India A tour to South Africa, 2013

India A look to make recce lessons count for bigger test

While the A tour has helped India's young cricketers, it's unlikely it will give the senior side any advantage when they tour South Africa later in the year

Firdose Moonda

August 15, 2013

Comments: 40 | Text size: A | A

Shikhar Dhawan is ecstatic after reaching his double-century, South Africa A v India A, tri-series, Pretoria, August 12, 2013
Shikhar Dhawan dominated bowlers during the A team tri-series but playing conditions later in the year may vary dramatically to challenge India's batsmen © Getty Images
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There was a moment during Pakistan's visit to South Africa earlier this year when Misbah-ul-Haq's eyes glazed over, his voice dropped and his shoulders slumped. It was not the instant his team was whitewashed in the Test series but about three weeks afterwards, when he had to explain why they had also lost the one-day series after fighting hard to lock it at 2-all. His reason was the same all summer and he seemed apologetic and even tired of saying it: the conditions were simply too difficult to adjust to.

It is a stereotype that South African pitches are to subcontinent batsmen what the moon is to people who prefer keeping their feet on the ground: uncomfortable. But it is also cliché that continues to be perpetuated by team after team who visit these shores and struggle, usually everywhere except Durban. India and Pakistan have only won two Tests in South Africa and Sri Lanka have won one. None of these teams have ever won a series here.

With that record, it makes sense that India, who will compete against the No.1 ranked Test side later in the year, have sent an advance party to glean some knowledge of conditions and practise in them beforehand. India A's squad included Cheteshwar Pujara, Rohit Sharma, Shikhar Dhawan, Murali Vijay and Ajinkya Rahane, all of whom can be expected to bat again here later in the year.

They will stay on to play two unofficial Tests against South Africa A following the 50-over tri-series which they won. Whether they will take back any valuable information at all is questionable because those matches are being played on flat, winter tracks that will not resemble the surfaces the mace will be defended on come December.

The cynics will see it as a plot: South Africa are trying to lure their opponents into a false sense of security by making their batsmen believe run-scoring will be easy. They can't be blamed for seeing it that way. Vincent Barnes, high performance manager and coach of the A-side, is known for fighting talk against touring teams.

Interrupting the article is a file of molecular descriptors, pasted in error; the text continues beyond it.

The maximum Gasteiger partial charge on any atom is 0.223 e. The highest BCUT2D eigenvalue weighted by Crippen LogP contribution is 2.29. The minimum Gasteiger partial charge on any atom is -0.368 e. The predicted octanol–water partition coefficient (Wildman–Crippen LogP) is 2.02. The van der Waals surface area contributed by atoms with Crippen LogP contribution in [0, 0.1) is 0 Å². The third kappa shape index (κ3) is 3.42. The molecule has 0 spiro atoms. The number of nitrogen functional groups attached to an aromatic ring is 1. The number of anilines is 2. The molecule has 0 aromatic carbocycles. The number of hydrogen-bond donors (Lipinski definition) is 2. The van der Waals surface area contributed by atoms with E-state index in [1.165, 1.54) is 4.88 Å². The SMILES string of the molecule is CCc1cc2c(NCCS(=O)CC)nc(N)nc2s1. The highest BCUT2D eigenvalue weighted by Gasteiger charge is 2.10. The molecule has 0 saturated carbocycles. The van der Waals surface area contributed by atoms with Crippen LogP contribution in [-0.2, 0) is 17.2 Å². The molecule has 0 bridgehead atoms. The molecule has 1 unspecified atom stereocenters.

When Australia toured in late 2011, he said the practice game in Potchefstroom, played on a spicy wicket, was part of a plan to "rough up" the opposition. South Africa's coaching brains trust have also made it clear that after a first-class season last year where pitches were so lively they felt it gave bowlers an enhanced sense of how good they were, they want more challenging strips this time around. But that is not what they are trying to do here.

Barnes himself was disappointed with the lifelessness of the pitch for the four-day match between South Africa A and Australia A. That fixture was a high-scoring draw in which David Warner earned his Ashes recall with 193, Glenn Maxwell made a case for Test selection with an unbeaten 155, Dean Elgar scored 268 to make a case to keep his Test place and Thami Tsolekile's 159 would have put him back in the national selectors' minds. There were only 18 wickets taken in two-and-a-half innings and neither attack managed to bowl the other line-up out.

The second match, which was played in Rustenburg, took place on what offspinner Simon Harmer described as a "good four-day wicket" because it deteriorated enough to bring the spinners into play. South Africa A won that match after Harmer took 8 for 87. While Barnes would not want a turning track against India but he would like something with a bit more bounce, which would be difficult to get at this time of year.

Up-country, it is dry throughout the winter and the lack of moisture makes for road-resembling pitches. For any life, cricket should be played at the coast. Durban would have been the most likely venue, with a tropical climate that is almost unaffected by the cold the rest of the country is gripped in.

Last year, South Africa A hosted Sri Lanka A there and bowlers had more success. Ryan McLaren led the wicket-tally with 11 wickets while Kosala Kulasekera also enjoyed conditions with six scalps in the series. This year, however, the A matches were not played in Durban for financial reasons.

Cricket South Africa have a partnership with the High Performance Centre in Pretoria, from where they also run their academy. The A-team can camp there without incurring much cost although both touring teams would have had to be put up at hotels. The cost-saving would be minimal but all teams would have benefited from the facilities in Pretoria, which are considered world-class. Zambia and Argentina's football squads have set up bases there in the past.

Corrie van Zyl, the former national coach, heads activities at the Centre and his passion for developing it into a go-to place for cricket coaching is obvious. In his address after the final, van Zyl was sincere in thanking every member from the change-room attendant to the scorers for working on the A tournament. He said all the teams had been able to learn from each other and revealed the triangular tournament would become an annual event which will be played in Australia next year.